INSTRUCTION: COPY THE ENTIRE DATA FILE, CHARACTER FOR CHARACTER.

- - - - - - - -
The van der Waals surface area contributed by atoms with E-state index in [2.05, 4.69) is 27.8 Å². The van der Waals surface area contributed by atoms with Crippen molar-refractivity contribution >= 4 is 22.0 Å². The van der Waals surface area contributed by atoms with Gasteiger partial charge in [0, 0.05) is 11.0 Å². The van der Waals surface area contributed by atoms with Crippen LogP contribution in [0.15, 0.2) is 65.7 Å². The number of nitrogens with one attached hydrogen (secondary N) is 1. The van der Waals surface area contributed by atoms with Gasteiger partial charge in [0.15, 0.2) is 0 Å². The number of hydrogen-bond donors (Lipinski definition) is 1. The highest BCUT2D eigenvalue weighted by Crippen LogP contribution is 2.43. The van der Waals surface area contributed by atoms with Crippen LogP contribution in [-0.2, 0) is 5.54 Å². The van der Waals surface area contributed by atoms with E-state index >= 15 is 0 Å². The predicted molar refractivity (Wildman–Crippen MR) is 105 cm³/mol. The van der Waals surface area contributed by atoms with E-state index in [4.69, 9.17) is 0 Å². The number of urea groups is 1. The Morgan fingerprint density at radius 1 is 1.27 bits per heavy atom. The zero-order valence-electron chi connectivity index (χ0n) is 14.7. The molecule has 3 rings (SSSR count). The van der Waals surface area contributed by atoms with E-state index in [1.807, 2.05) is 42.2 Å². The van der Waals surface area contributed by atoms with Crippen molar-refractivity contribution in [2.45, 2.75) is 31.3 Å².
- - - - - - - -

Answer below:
The van der Waals surface area contributed by atoms with E-state index in [2.05, 4.69) is 27.8 Å². The van der Waals surface area contributed by atoms with Crippen molar-refractivity contribution >= 4 is 22.0 Å². The van der Waals surface area contributed by atoms with Gasteiger partial charge in [0, 0.05) is 11.0 Å². The van der Waals surface area contributed by atoms with Crippen LogP contribution in [0.15, 0.2) is 65.7 Å². The number of nitrogens with one attached hydrogen (secondary N) is 1. The van der Waals surface area contributed by atoms with Gasteiger partial charge in [0.15, 0.2) is 0 Å². The number of hydrogen-bond donors (Lipinski definition) is 1. The highest BCUT2D eigenvalue weighted by Crippen LogP contribution is 2.43. The van der Waals surface area contributed by atoms with Crippen LogP contribution in [-0.2, 0) is 5.54 Å². The van der Waals surface area contributed by atoms with E-state index >= 15 is 0 Å². The predicted molar refractivity (Wildman–Crippen MR) is 105 cm³/mol. The van der Waals surface area contributed by atoms with E-state index in [4.69, 9.17) is 0 Å². The number of urea groups is 1. The Morgan fingerprint density at radius 1 is 1.27 bits per heavy atom. The zero-order valence-electron chi connectivity index (χ0n) is 14.7. The molecule has 3 rings (SSSR count). The van der Waals surface area contributed by atoms with E-state index in [1.807, 2.05) is 42.2 Å². The van der Waals surface area contributed by atoms with Crippen molar-refractivity contribution in [2.45, 2.75) is 31.3 Å².